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Aging action hero to poet
Dharmendra was the original shirtless wonder much before Salman Khan went topless and cricketer Sourav Ganguly did the same at Lord's. When Sunny Deol's papa took off his shirt and gave it to a destitute woman in Phool Aur Pathar (1966), thereby baring his broad chest, men sighed and women, quietly, swooned. The considerable box-office tremors caused by the film ensured that the actor's soft face and tough physique would sell millions of movie tickets in thefollowing decades.
Now, at 75, Dharmendra may have lost the look that endeared him to a generation but he continues to ooze charm. And he is expanding his creative frontiers. In his latest film, Yamla Pagla Deewana, the actor has penned a song. But more than that, he has been writing poetry and would like to bring out a collection of poems in the near future.
On request, he recites a few lines from one of his poems titled, Main kaun hoon: Mohabbat hai khuda aur khuda hai mohabbat/ Khuda ki mohabbat ka ek farman hu main/ Pyar, mohabbat duayein apki sejti hai jazbaat ko mere/ Isi liye aaj bhi jawaan hu main/ Khata gar ho jaye baksh dena yaron/ Galtion ka putla aakhir ek insaan hu main (Love is God and God is love/ I am a product of God's love/ Your love, affection and prayers nurture my emotions/ That's why I'm still young/ Please forgive me if I've erred ever/ After all I am only human)
The actor understands that considering his image people find it hard to believe that he writes poetry. In fact, he has written a poem to that effect as well: Ba kalam khud alfaz mere ashar hain/ Nahi aata khud ko bhi yakeen/ Shayad issi liye ki zamane ko bharosa hai/ Dharam shayar ho sakta nahi (I am unable to believe that those words are mine/ May be that's why the world believes that Dharam cannot be a poet)
There is a simplicity to Dharmendra's poetry, a mix of Hindi and Urdu. "My poetry is the voice of my soul. Every day when I get up, some thoughts and reflections cross my mind. I jot them down. That's all there is to my creativity, " he says.
As a child, though, Dharmendra only dreamt of being a film star. The young boy from Phagwara wanted to make it big in the Bombay film industry. But his modest upbringing as the son of a headmaster, Kewal Singh Deol and wife Satwant Kaur, of village Lalton (Ludhiana where the family later moved), made it nearly impossible for him to think big. "When I was a young man, every breath I took was like a prayer. My every act was a prayer to God to get me a break in the Hindi film industry. "
As someone who grew up watching films of his idols Motilal and Dilip Kumar, Dharmendra left for Mumbai in the mid-1950 s and waited in long queues outside film studios hoping to meet a director. "I still have fond memories of my contemporaries Manoj Kumar (Manno) and Shashi Kapoor - the three of us sitting on a bench at Filmistan Studios, waiting for a break in the movies. We suffered a lot of humiliation and insult but were determined to go ahead. At one time I got so frustrated that I contemplated returning home by Frontier Mail. It was Manno who prevented me from doing this and asked me to be patient. Till date I can't forget his gesture, " he recalls, with warmth in his eyes.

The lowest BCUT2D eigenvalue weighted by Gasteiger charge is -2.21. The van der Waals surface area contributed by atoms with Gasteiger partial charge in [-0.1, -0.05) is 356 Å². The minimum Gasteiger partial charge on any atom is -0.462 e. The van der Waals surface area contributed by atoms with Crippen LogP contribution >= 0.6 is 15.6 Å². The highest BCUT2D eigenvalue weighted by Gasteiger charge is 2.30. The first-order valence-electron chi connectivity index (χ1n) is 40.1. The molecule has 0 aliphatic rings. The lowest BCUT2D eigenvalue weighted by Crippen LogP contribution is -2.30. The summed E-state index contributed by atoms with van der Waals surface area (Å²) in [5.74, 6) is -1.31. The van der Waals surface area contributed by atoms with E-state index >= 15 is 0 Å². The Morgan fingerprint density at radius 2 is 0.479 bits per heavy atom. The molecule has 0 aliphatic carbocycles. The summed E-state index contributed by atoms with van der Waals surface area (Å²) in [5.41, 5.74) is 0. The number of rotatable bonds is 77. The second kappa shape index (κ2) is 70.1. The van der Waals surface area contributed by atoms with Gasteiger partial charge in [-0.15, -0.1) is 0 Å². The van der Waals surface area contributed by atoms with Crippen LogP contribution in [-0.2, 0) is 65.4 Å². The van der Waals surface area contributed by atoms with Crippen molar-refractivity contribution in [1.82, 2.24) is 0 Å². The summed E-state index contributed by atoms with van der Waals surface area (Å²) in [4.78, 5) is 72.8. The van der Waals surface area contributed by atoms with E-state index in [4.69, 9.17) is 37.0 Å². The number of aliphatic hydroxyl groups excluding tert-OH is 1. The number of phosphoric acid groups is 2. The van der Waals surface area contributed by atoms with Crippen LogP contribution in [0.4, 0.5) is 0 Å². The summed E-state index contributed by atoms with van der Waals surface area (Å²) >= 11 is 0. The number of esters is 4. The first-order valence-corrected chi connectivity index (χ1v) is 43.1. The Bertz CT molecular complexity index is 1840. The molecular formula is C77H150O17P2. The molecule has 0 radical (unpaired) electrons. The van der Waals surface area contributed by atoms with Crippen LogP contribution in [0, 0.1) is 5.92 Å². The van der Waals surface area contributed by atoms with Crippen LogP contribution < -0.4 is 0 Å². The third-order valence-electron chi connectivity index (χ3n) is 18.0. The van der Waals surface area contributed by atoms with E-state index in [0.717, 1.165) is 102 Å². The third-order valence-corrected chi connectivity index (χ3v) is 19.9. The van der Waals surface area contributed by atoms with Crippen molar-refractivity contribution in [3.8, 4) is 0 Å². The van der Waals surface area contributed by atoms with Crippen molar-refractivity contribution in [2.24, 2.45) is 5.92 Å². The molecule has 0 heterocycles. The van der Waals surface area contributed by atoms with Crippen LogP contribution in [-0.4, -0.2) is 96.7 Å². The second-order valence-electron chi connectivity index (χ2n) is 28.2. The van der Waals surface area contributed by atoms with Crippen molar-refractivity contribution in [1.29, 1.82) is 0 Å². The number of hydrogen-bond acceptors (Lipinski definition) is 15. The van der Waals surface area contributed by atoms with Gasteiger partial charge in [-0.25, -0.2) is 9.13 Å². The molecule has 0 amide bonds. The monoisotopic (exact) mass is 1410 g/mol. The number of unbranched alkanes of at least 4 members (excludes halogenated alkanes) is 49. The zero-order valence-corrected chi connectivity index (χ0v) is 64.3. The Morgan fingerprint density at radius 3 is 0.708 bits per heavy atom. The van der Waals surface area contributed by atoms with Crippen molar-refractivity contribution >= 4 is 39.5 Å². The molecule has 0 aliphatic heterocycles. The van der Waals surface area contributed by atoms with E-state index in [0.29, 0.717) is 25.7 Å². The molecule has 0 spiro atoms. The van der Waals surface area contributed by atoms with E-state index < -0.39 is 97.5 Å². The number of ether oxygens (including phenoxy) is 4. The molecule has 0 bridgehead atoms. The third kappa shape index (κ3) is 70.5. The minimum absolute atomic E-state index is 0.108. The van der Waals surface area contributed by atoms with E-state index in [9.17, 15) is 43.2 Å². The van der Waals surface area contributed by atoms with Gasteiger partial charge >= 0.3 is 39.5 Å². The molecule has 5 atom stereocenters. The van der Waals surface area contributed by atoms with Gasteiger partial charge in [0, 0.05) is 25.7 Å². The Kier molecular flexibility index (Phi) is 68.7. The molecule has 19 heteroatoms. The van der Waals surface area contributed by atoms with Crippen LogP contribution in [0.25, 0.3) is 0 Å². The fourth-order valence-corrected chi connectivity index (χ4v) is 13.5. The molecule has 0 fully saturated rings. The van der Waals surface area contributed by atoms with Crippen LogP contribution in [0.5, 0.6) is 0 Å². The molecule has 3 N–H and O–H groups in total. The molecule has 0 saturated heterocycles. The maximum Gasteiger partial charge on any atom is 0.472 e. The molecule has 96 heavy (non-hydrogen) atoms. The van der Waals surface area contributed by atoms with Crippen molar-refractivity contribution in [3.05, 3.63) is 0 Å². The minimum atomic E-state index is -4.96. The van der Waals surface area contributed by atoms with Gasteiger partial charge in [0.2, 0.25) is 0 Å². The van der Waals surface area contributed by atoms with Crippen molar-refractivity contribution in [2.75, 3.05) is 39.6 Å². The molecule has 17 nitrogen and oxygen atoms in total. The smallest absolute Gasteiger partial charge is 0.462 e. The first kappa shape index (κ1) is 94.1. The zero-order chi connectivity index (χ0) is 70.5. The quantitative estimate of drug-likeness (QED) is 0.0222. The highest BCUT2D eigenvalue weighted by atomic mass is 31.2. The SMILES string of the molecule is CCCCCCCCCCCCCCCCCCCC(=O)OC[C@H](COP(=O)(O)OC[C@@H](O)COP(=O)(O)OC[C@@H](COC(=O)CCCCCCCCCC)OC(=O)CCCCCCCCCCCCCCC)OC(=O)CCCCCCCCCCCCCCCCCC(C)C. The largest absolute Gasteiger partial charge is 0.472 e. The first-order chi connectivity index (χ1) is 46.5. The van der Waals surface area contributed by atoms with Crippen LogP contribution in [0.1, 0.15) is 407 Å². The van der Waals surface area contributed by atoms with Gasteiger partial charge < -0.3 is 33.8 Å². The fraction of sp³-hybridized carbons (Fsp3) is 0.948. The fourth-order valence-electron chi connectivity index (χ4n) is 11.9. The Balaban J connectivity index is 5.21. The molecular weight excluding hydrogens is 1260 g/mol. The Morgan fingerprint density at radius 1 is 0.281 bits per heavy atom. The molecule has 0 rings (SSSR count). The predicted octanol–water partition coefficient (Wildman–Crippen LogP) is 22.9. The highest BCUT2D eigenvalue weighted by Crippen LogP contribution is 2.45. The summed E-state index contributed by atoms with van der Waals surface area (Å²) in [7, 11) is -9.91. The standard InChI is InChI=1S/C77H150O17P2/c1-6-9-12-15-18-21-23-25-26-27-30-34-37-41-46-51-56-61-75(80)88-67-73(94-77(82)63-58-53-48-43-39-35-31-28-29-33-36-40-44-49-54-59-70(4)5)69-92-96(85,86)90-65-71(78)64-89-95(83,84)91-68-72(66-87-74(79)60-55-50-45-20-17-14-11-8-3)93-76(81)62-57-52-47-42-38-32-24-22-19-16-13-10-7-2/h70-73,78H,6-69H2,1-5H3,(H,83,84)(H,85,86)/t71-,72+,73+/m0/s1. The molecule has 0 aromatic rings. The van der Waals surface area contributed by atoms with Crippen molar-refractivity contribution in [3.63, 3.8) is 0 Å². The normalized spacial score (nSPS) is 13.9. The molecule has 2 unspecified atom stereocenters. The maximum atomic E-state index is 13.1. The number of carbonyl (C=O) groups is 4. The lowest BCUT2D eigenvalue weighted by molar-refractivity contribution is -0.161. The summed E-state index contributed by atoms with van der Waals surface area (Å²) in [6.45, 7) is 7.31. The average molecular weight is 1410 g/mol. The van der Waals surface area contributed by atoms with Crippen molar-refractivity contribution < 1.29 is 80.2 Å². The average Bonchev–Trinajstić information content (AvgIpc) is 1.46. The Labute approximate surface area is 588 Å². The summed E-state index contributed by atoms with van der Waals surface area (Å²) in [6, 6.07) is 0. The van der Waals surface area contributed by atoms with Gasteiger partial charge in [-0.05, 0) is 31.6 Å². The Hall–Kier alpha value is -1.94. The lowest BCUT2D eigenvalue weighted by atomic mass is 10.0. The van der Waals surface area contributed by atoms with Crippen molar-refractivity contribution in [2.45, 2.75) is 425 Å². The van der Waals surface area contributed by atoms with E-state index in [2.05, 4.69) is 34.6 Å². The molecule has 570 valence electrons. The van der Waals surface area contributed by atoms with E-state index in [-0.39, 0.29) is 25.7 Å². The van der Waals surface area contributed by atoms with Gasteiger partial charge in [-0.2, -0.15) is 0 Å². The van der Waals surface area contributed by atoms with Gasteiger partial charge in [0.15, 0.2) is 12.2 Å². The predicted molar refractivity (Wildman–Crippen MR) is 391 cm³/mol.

The actor has worked with directors like Bimal Roy to Phani Majumdar, Chetan Anand, Abrar Alvi, and later Hrishikesh Mukherjee and also with every big co-star of his time. He has warm memories of them all. "I cannot forget the angel-like person that Bimal Roy was. I always remember him and the fact that he spotted me in a Filmfare Talent Contest at Mehboob Studios in 1958. Also how Dev Anand - who was a top star then - encouraged me by personally inviting me to his makeup room, sharing his lunch and telling me he saw a lot of potential in me. I remember each and every co-star, director and producer that I've worked with, " says the romantic hero of Bandini (1963), Anupama and Baharen Phir Bhi Ayegi (1966).
Remembering the shirtless scene from Phool Aur Pathar, Dharmendra recalls how he told the director that taking off his shirt and putting it on Leela Chitins, playing a poor old woman, would underline the character's sensitivity. "Since then, ek trend chal pada. Ask Salman who loves that film, " says Dharmendra who grew to iconic status with action films like Sholay and Dharam Veer.
The original He-Man doesn't look any older than 60. With no botox shots, laser therapy or face lifts, the actor shyly admits that his Punjabi lifestyle - a penchant for good food, a happy disposition, and regular evening Scotch - does the job for him.
His comic timing that first displayed in Chupke Chupke (1975) has now been put to test again in Yamla Pagla Deewana (YPD), his second film with sons Sunny and Bobby Deol after Apne (2007). "YPD is a situational comedy with a lot of emotion, " says the veteran actor who's turned lyricist with the film. The song, sung by Sukhvinder, goes like this: Kadd ke bottle dabjo, Jat muh na lag jave, dafli baaje aapo aap, nasha sar nu chad jave.
It's been an eventful 50 years in Bollywood for Dharmendra and he's glad success hasn't changed him. "Main seena taan ke chala, par gardan mein kabhi akad nahi aayi aur paer hamesha dharti pe tike rahe, " he signs off, almost poetically.d
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